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Louis XVI,1754–93, king of France (1774–92), third son of the dauphin (Louis) and Marie Josèphe of Saxony, grandson and successor of King Louis XV. In 1770 he married the Austrian archduchess Marie AntoinetteMarie Antoinette
, 1755–93, queen of France, wife of King Louis XVI and daughter of Austrian Archduchess Maria Theresa and Holy Roman Emperor Francis I. She was married in 1770 to the dauphin, who became king in 1774.
..... Click the link for more information. . His early attempts to enact reforms and to appoint competent and upright ministers met with general approval, but his character was unsuited to provide the leadership needed to control the complex social and political conflict smoldering in France. Shy, dull, and corpulent, he preferred the hunting field and his locksmith's workshop to the council chamber; indecisiveness made him subject to the poor advice of his intimates.
The reforms begun by his able ministers A. R. J. TurgotTurgot, Anne Robert Jacques
, 1727–81, French economist, comptroller general of finances (1774–76). The son of a rich merchant, he showed precocious ability at school and at the Sorbonne.
..... Click the link for more information. and Chrétien de MalesherbesMalesherbes, Chrétien Guillaume de Lamoignon de
, 1721–94, French minister of state. After serving as counselor to the Parlement of Paris, he succeeded (1750) his father as president of the Court of Aids at Paris.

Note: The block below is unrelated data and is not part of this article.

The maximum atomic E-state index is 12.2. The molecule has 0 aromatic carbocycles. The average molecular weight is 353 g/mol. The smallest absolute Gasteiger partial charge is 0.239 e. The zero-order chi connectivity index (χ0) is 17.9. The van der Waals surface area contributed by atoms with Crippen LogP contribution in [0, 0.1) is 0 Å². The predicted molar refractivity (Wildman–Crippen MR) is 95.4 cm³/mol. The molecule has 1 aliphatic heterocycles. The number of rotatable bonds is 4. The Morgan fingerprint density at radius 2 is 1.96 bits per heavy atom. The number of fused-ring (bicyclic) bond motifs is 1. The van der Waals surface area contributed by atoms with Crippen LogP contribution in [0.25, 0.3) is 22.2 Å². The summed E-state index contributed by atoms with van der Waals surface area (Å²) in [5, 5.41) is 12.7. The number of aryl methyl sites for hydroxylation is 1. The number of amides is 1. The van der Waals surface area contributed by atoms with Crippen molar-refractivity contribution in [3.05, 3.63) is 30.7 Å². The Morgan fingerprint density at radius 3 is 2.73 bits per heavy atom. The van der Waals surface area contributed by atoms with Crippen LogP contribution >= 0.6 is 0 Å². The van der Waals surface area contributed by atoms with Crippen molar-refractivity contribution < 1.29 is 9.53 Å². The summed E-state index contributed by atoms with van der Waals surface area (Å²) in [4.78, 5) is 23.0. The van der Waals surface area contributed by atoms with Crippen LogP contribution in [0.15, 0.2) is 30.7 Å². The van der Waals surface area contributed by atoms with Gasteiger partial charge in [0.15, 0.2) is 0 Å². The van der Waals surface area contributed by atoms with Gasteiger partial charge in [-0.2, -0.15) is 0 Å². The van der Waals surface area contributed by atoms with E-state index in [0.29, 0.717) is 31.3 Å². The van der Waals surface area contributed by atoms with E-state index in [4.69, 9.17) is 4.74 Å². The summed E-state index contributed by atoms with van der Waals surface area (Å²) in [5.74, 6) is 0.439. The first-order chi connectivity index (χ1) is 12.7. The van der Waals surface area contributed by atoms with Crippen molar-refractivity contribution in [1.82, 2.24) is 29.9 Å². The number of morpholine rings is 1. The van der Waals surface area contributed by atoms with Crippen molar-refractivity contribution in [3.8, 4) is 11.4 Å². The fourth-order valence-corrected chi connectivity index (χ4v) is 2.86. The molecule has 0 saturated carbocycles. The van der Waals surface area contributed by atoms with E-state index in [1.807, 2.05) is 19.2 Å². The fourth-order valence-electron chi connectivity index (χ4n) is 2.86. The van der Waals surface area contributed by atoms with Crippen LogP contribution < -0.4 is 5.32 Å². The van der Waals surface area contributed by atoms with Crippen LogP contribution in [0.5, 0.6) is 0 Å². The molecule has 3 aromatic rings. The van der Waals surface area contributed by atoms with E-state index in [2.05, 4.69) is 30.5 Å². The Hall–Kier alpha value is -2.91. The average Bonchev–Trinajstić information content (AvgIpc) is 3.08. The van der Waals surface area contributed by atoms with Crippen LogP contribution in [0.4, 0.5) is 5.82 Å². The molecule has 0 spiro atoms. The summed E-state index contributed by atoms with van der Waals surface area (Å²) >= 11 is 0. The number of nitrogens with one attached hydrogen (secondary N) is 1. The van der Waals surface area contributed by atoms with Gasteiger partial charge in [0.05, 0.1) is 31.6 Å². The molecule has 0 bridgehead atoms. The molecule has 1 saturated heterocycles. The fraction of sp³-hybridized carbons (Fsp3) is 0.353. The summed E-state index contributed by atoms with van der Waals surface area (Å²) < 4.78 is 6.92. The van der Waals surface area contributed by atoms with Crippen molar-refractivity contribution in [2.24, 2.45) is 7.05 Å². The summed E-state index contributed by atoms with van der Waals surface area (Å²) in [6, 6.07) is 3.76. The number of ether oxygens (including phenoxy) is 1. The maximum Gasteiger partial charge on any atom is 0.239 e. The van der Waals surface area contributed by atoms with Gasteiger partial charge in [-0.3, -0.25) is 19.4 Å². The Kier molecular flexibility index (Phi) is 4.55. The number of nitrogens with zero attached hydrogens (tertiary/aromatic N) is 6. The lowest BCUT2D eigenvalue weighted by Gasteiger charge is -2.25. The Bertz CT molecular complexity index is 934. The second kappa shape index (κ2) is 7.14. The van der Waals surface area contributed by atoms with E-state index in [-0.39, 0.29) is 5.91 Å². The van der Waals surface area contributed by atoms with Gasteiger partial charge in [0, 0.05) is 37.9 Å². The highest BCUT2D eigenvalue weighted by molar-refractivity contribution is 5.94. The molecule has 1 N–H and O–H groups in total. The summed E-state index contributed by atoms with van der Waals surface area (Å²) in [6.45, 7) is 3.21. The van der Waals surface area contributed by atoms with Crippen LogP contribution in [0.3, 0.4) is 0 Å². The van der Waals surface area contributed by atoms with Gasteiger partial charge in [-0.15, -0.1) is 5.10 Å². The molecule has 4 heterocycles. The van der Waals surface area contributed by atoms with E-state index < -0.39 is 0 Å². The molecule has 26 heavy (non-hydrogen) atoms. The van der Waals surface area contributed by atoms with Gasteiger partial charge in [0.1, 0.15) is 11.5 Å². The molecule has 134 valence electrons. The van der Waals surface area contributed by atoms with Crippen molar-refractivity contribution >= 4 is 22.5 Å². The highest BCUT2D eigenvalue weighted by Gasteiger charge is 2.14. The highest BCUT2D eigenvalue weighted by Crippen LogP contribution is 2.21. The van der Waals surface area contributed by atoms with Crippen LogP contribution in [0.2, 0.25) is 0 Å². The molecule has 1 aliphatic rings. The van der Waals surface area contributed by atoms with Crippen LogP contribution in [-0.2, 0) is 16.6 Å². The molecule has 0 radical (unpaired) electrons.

..... Click the link for more information. were opposed by the court faction, including Marie Antoinette. A more important obstacle to Turgot's plans was the opposition of the parlements, which were revived after the dismissal of René de MaupeouMaupeou, René Nicolas de
, 1714–92, chancellor of France (1768–74). He was president of the parlement of Paris before he succeeded his father as chancellor.
..... Click the link for more information. . Turgot was dismissed in May, 1776, and Louis appointed (Oct., 1776) Jacques NeckerNecker, Jacques
, 1732–1804, French financier and statesman, b. Geneva, Switzerland. In 1750 he went to Paris and entered banking. He rose rapidly to importance, established a bank of his own, and became a director of the French East India Company.
..... Click the link for more information. director of the treasury. The king supported most of Necker's reforms and economies, but the costly French intervention in the American Revolution more than canceled the savings, and Necker's borrowing greatly swelled the debt. Necker's attempt to gain greater control over policy by courting public opinion was rebuffed at court, and he resigned in protest in May, 1781.
Necker's successors, Charles Alexandre de CalonneCalonne, Charles Alexandre de
, 1734–1802, French statesman, controller general of finances (1783–87). Faced with a huge public debt and a steadily deteriorating financial situation, Calonne adopted a spending policy to inspire confidence in the nation's financial
..... Click the link for more information. (1783–87) and Étienne Charles Loménie de BrienneLoménie de Brienne, Étienne Charles
, 1727–94, French statesman, cardinal of the Roman Catholic Church. He was archbishop of Toulouse (1763–88) and of Sens (1788) and a member of the French Academy.
..... Click the link for more information. (1787–88), were unable to ward off bankruptcy. When the interest-bearing debt had risen to a huge figure, the king convoked (1787) the Assembly of Notables and asked their consent to tax the privileged classes. The notables made a few minor reforms but refused to consent to taxation, referring this to the States-GeneralStates-General